How I Learned to Hate the Yankees

By JIM NICHOLS

I am a baseball fan. I liked playing it when I was young and have followed any major league team close to where I lived and could get on the radio. That would include the Kansas City Athletics, St. Louis Cardinals, Kansas City Royals, Detroit Tigers, Atlanta Braves, and now the Texas Rangers. There are certain lyrical qualities to baseball that are missing in other sports, a gracefulness melting with skill. One team I have always disliked, however, is the New York Yankees. I blame this on Edith Bernitz.

Edith had a massive cottonwood tree in her yard, and, at certain times of the year, the neighborhood was filled with almost-lighter-than-air billowy white seeds; they floated all directions it seemed to my five-year-old self. 

Edie liked me. I had two good grandmothers, but Edie was like a third one for me. A boy at that age thinks any gray-haired woman who is nice is like a grandmother. Edie baked bread and since everyone seemed to have their windows open all the time, the aromas of the bread readily drifted down two doors to our house, and I had my mother’s permission to go down to Edie’s any time I wanted for a bread snack.

As an aside, our open windows were the key to my learning to tell time especially young. I could not read the clock in my room, but I kept track of when the school bells rang as I lay on my bed in the afternoon. The school was several blocks away, but apparently had loud bells that could be heard through the house windows. I memorized the bell sequence in the afternoon as the various recesses started and ended and how those bells coincided with the clock in my room. I was proud of myself.

Edie had a husband, Carl, who owned a large Lincoln automobile. He was gone during the day but parked it on the street at night rather than in the garage behind the house; this was different than all the rest of us and I thought it odd. He was not nearly so nice as Edie.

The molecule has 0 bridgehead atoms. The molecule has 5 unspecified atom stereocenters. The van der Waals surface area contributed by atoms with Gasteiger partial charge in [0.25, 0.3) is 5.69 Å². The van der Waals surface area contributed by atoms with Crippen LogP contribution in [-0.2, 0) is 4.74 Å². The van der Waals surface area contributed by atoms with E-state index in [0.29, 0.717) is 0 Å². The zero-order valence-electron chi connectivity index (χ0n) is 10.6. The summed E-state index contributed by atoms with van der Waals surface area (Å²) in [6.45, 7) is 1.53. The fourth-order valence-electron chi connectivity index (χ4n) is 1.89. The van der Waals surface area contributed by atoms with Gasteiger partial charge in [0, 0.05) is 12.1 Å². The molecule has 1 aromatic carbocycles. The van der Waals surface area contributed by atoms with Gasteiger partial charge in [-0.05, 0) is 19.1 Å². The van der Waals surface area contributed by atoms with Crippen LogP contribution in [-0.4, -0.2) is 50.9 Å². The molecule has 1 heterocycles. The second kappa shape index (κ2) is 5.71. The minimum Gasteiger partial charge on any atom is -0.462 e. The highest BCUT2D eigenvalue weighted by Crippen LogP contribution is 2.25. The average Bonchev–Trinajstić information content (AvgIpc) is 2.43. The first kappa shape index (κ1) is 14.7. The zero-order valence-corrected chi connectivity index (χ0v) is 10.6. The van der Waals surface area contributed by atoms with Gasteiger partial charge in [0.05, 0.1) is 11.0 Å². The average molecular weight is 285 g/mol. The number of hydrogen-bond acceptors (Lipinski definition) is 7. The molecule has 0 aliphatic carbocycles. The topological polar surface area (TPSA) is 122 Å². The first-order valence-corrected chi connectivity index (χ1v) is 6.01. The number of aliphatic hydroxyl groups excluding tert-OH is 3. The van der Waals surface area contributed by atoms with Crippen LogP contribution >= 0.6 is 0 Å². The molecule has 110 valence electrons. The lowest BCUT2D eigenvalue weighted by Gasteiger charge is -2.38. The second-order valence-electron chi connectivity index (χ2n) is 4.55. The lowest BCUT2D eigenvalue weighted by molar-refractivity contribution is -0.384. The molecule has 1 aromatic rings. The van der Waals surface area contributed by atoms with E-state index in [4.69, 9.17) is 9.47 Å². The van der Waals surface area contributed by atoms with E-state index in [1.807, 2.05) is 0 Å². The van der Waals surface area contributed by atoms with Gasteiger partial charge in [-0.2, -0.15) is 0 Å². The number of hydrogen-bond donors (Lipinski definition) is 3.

Other than eating warm bread and being in a non-threatening environment, I do not recall any specifics about our conversations—except for baseball. My dad was beginning to teach me about baseball mechanics, but Edie mostly wanted to talk about how she disliked the New York Yankees. There was no major league team in Kansas City at the time; there was a Triple A minor league team (the Kansas City Blues) that was a farm team in the Yankee organization. That may be connected to her dislike. Mostly, however, I remember that she disliked the Yankee manager, Casey Stengel. She called him Casey Stinker. To refer to someone as a “stinker” in those days was a serious insult.

Stengel was the Yankee manager for several years, including most of the 1950s when I was indoctrinated against the team by Edie. In retrospect, there was nothing rational about her dislike for him. Since at the time I was reading “See Spot Run”, I was not aware of the plethora of fascinating Stengel quotes, nor would I have appreciated them. “There are three things you can do in a baseball game; you can win, or you can lose, or it can rain.” “There comes a time in every man’s life, and I’ve had many of them.” “The secret of successful managing is to keep the five guys who hate you away from the four guys who haven’t made up their minds.” 

Perhaps Edie thought he was a smart aleck. She said the Yankees hoarded the best players from other teams because they were so rich.

However, I trusted her, so I began to dislike the Yankees too. I did not understand how anyone could root for them.

My second-guessing began when I went to a Kansas City vs. Yankees game a few years later. Sitting in the stands near us was a dad and his two boys about my age. Judging from their shirts and hats, they were Yankees fans. To my surprise, they seemed like ordinary people. They drank Cokes and ate candy just like I did. They cheered for their team. When Stengel came out of the dugout, he walked like a regular guy.

Perhaps Edie was wrong with her intensity, but I still have some residual anti-Yankees prejudice. 

Jim Nichols is a retired Abilene Christian University biology professor and current medical chaplain

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